“Indeed we call blessed those who have persevered” Letter of James 5:11
“I know your work, your love, faith, service and endurance” Book of Revelation 2:19
Those words from Holy Scripture aptly describe the longtime faithfulness to the teaching of Christian Meditation by a small group of meditators who gathered together in Manchester, UK, in 1977, under the aegis of John Cotling.
For 35 years now the group has met in various locations, seen many members come and go, and yet five core members out of the original nine have persevered to the present day with the weekly group meetings. Two other members of the group have died. The five members include the group leader, John, a retired textile firm manager, and Sheila Wood, Sean Brown, and Michael and Margaret Gilleen
In recounting the beginning of the group, John says: “I first came into contact with meditation through a School of philosophy. But because its tradition had a Hindu base, I didn’t comfortable and subsequently gave up the practice. Then one Sunday while reading a Catholic newspaper, I noticed an advertisement for three introductory cassette tapes on Christian Meditation by a monk, named John Main”.
The three talks had an immediate effect on John. He says: “My three talks arrived and the authenticity of the content and the commitment of the speaker led me to listen to the talks intently over and over again. I quickly knew in my heart that I had finally found a true teacher of prayer.”
“Even now,” says John: “after 35 years, John Main’s talks which we play at each group meeting, still inspire me with the freshness and authenticity that struck me the first time I heard them. To me they are a tremendous legacy for future generations. Fr. John teaches with the courage and conviction of one who was commissioned by the Spirit, to share with those of like mind and heart this path of contemplative prayer. I do believe the group has enjoyed longevity because of the simplicity of his vital teaching”.
In 1983 John undertook a pilgrimage to India, under the auspices of the St Vincent de Paul Society in the UK, to visit various spiritual centres. John Main at this time encouraged John to visit the English Benedictine monk, Bede Griffiths, at his Shantivanum ashram in Southern India. Years later it was Bede Griffiths who stated: John Main is the most important spiritual teacher in the world today”.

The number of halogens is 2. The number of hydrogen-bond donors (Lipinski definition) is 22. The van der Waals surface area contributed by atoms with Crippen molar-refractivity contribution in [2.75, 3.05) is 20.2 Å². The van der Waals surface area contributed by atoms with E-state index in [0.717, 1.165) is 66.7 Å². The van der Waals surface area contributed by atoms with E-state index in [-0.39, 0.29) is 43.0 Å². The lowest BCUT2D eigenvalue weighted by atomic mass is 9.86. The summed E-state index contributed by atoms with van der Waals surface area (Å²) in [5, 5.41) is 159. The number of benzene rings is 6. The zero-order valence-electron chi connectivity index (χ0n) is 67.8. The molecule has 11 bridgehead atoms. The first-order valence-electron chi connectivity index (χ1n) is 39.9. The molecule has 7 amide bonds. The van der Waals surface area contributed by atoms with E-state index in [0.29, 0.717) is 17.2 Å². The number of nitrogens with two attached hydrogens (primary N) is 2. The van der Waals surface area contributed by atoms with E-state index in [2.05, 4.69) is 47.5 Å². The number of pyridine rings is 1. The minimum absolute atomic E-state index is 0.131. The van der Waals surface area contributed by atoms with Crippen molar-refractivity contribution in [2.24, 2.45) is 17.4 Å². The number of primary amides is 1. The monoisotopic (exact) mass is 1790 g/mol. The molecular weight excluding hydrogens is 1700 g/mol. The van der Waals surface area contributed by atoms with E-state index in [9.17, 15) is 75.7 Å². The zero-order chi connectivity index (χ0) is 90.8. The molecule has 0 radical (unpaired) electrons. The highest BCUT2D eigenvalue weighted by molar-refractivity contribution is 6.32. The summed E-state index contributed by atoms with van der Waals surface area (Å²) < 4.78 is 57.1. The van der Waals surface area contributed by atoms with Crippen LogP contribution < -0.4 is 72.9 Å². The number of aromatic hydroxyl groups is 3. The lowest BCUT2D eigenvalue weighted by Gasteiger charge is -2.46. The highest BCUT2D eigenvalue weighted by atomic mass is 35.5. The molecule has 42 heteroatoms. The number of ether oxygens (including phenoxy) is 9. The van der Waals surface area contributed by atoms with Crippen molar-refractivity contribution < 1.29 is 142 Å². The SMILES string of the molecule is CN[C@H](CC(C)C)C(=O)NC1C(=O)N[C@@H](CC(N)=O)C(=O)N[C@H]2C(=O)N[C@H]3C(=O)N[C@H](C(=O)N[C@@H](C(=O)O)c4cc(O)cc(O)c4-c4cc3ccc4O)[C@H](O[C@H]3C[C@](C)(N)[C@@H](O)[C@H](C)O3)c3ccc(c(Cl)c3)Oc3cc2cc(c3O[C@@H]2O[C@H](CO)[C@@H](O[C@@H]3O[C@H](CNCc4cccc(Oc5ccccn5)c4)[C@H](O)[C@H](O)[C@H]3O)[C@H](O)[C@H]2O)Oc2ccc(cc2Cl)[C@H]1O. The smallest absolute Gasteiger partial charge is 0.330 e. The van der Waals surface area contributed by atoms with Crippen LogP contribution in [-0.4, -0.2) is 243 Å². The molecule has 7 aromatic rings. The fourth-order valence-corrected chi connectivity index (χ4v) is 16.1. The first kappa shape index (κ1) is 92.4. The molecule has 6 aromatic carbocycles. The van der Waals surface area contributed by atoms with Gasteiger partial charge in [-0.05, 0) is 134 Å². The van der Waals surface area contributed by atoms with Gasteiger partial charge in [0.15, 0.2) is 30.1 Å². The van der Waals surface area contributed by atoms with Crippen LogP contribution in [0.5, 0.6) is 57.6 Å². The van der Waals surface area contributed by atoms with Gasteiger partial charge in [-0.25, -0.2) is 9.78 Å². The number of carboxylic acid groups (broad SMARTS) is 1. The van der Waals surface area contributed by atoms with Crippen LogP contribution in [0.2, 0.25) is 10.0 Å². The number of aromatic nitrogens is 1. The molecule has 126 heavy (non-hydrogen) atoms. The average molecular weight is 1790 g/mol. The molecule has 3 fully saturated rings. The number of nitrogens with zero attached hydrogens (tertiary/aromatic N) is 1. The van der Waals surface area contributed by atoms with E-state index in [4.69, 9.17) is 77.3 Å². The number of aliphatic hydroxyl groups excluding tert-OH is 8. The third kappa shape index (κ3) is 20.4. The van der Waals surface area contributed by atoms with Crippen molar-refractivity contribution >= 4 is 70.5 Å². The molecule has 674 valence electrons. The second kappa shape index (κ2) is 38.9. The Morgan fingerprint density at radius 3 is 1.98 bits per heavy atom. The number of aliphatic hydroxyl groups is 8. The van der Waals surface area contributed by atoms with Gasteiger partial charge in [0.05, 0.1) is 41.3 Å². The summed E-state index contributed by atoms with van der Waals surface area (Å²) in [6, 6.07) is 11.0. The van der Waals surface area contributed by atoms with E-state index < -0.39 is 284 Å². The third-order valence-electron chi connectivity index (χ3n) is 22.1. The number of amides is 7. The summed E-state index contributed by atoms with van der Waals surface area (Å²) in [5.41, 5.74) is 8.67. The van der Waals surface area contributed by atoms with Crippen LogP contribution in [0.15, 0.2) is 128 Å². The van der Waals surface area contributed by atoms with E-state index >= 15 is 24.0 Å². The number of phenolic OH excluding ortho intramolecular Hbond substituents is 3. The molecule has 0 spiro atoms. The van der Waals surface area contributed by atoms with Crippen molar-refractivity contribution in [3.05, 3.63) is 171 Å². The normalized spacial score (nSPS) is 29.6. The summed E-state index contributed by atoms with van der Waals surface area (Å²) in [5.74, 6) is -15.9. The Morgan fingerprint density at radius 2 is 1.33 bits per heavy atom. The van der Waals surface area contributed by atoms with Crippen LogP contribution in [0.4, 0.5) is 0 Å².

Since starting the group in Manchester, John’s journey has led him to become the Christian Meditation coordinator in the Northwest area of England, starting various groups, and becoming an active volunteer for over 20 years in the St Vincent de Paul Society. In addition John has supported many programs in the International Christian Meditation community affiliated with the WCCM.
John insists that his involvement in the meditating community is simply the fruits of the practice. Says John: “After 35 years, and in hindsight, I believe it is the practice that is by far the most important element in meditation. Only practice, as Fr. John says, verifies the experience within you. Only the practice teaches us what faithfulness, patience and charity are really about. The daily practice of meditation brings one to inner peace, love for others, and “oneness” with God”.
When I asked John about the importance of the weekly group he responded: “One of the most important gifts of treading this path of prayer has been meeting fellow group travelers on the way. As John Main says “the group is a community of love”. We need the support and encouragement of others on this spiritual journey and thus inter-connectedness is such a blessing in the group setting. I think I am beginning to understand that this “communion” found within a group, necessarily leads all of us to love, service and compassion for others”.
John also points out that in spite of his many travels in the UK and other countries of the world, “that the greatest journey is an inner one, where we journey from our head to our heart and to the one true centre”.
To the “faithful five” great thanks for your perseverance and faithfulness and fulfilling John Main’s great statement that the most important thing of all is to “keep on keeping on”.